BlueCross BlueShield of Tennessee Medical Policy Manual

Positron Emission Tomography (PET) for Oncologic Applications

DESCRIPTION

Positron Emission Tomography (PET) scans are a form of high-tech imaging based on the use of positron emitting radionuclide tracers coupled to organic molecules such as glucose, ammonia, or water. The radionuclide tracers simultaneously emit two high-energy photons in opposite directions that can be simultaneously detected by a PET scanner. The PET scanner consists of multiple detectors that encircle the area of interest. A variety of tracers are used for PET scanning including oxygen-15, nitrogen-13, carbon-11, and fluorine-18. The most commonly used radiotracer in oncology imaging is fluorine-18 coupled with fluorodeoxyglucose (FDG). FDG has a metabolism related to glucose metabolism. It has been considered potentially useful in cancer imaging, since tumor cells show increased metabolism of glucose.

Throughout this policy the term “PET” refers FDG-PET imaging and also applies to PET/CT fusion studies. Surveillance refers to routine imaging studies requested for an individual who is not receiving any active treatment.

POLICY

General Guidelines

Breast

Esophageal

Gastrointestinal

Gynecologic Cancers

Head and Neck (Squamous cell carcinomas of the head and neck)

Leukemia

Lungs

Melanoma and Other Skin Cancers

Miscellaneous (Carcinomas of unknown primary site, soft tissue sarcoma, generalized lymphadenopathy and mediastinal abnormalities/ lymphadenopathy, liver lesions, adrenal lesions and neuroendocrine lesions)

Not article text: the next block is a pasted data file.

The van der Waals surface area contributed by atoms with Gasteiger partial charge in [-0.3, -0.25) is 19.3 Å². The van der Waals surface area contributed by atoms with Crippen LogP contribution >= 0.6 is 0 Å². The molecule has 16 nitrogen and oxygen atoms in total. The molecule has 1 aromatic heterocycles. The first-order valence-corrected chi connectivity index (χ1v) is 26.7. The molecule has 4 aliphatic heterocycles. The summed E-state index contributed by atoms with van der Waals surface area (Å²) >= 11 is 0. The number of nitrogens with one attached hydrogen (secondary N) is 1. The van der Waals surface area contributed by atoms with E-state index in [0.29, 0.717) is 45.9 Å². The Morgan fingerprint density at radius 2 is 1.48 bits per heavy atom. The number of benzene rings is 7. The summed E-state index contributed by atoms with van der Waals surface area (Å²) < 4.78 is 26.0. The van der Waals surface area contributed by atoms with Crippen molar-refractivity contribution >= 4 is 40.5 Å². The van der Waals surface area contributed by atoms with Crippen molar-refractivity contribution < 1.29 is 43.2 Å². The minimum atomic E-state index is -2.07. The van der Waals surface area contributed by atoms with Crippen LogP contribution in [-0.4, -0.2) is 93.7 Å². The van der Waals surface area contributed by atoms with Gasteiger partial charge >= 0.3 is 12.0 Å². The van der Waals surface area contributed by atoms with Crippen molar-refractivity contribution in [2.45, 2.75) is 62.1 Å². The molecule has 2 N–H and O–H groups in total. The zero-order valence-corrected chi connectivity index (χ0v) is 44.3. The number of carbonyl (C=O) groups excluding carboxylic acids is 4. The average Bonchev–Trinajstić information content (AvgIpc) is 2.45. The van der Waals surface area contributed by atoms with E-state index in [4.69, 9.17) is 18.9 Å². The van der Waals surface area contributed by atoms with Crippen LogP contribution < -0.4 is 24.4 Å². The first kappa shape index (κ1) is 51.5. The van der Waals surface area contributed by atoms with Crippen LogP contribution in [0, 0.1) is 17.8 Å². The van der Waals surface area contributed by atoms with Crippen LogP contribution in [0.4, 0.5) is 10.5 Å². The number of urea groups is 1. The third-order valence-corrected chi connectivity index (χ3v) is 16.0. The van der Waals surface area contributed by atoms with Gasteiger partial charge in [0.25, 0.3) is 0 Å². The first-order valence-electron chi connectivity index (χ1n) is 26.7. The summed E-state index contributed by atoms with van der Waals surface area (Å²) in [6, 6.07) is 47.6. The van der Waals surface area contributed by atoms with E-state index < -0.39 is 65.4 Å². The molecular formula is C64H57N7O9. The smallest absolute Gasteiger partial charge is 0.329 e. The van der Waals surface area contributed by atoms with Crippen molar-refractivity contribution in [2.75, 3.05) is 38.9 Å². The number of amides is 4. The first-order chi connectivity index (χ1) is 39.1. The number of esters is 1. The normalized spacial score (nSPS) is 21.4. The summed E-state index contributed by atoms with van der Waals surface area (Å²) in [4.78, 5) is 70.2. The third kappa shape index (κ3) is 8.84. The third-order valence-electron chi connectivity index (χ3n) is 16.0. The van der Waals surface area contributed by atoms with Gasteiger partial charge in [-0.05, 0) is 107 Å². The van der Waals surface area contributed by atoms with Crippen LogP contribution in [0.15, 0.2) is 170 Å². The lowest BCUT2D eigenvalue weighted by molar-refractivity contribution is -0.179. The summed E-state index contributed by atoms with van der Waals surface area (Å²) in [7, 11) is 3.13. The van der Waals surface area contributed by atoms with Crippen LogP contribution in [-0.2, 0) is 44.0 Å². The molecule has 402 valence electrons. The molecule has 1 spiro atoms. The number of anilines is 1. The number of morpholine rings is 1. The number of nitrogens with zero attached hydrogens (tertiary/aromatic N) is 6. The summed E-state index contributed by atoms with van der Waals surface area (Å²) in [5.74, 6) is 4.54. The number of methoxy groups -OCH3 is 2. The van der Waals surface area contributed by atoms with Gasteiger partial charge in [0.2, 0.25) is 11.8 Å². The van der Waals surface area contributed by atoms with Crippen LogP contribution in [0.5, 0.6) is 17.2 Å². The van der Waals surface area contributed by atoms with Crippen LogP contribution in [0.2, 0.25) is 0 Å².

Prostate Cancer

Primary brain tumors

Salivary Gland Cancers

Renal Cell Cancer

Uterine Cancer

See also:

MEDICAL APPROPRIATENESS

      • Restaging with ANY ONE of the following met:

        • After ~12 weeks of neoadjuvant chemotherapy and prior to local control surgery to confirm the absence of disease progression

        • Following local control surgery, whole body PET/CT or bone scan at the end of planned chemotherapy

        • If previously positive for bony metastases, whole body PET/CT or bone scan every 2 cycles during treatment and at the end of planned chemotherapy

      • Surveillance with ALL of the following met:

        • Incidentally found in a hysterectomy specimen

        • Inconclusive conventional imaging

      • Restaging or recurrence with ALL of the following met:

        • Difficult or abnormal examinations

        • Elevated LFTs

        • Signs or symptoms of recurrence

        • Inconclusive conventional imaging